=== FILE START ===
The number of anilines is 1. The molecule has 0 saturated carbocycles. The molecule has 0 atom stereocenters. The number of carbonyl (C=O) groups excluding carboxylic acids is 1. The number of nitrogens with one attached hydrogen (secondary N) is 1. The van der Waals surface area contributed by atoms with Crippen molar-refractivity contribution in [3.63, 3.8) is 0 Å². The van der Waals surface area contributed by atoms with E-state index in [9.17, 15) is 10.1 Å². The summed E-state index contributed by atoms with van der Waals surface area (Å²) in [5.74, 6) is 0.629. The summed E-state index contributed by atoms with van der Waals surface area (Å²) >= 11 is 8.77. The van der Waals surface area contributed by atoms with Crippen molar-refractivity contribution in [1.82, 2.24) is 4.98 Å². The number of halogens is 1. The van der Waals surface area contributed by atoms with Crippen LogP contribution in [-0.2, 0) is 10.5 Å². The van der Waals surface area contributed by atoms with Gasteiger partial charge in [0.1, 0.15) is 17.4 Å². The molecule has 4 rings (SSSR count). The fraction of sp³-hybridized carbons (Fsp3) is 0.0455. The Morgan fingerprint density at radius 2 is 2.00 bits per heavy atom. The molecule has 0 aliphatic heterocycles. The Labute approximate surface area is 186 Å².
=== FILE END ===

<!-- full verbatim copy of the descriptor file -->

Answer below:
The number of anilines is 1. The molecule has 0 saturated carbocycles. The molecule has 0 atom stereocenters. The number of carbonyl (C=O) groups excluding carboxylic acids is 1. The number of nitrogens with one attached hydrogen (secondary N) is 1. The van der Waals surface area contributed by atoms with Crippen molar-refractivity contribution in [3.63, 3.8) is 0 Å². The van der Waals surface area contributed by atoms with E-state index in [9.17, 15) is 10.1 Å². The summed E-state index contributed by atoms with van der Waals surface area (Å²) in [5.74, 6) is 0.629. The summed E-state index contributed by atoms with van der Waals surface area (Å²) >= 11 is 8.77. The van der Waals surface area contributed by atoms with Crippen molar-refractivity contribution in [1.82, 2.24) is 4.98 Å². The number of halogens is 1. The van der Waals surface area contributed by atoms with Crippen LogP contribution in [-0.2, 0) is 10.5 Å². The van der Waals surface area contributed by atoms with Gasteiger partial charge in [0.1, 0.15) is 17.4 Å². The molecule has 4 rings (SSSR count). The fraction of sp³-hybridized carbons (Fsp3) is 0.0455. The Morgan fingerprint density at radius 2 is 2.00 bits per heavy atom. The molecule has 0 aliphatic heterocycles. The Labute approximate surface area is 186 Å².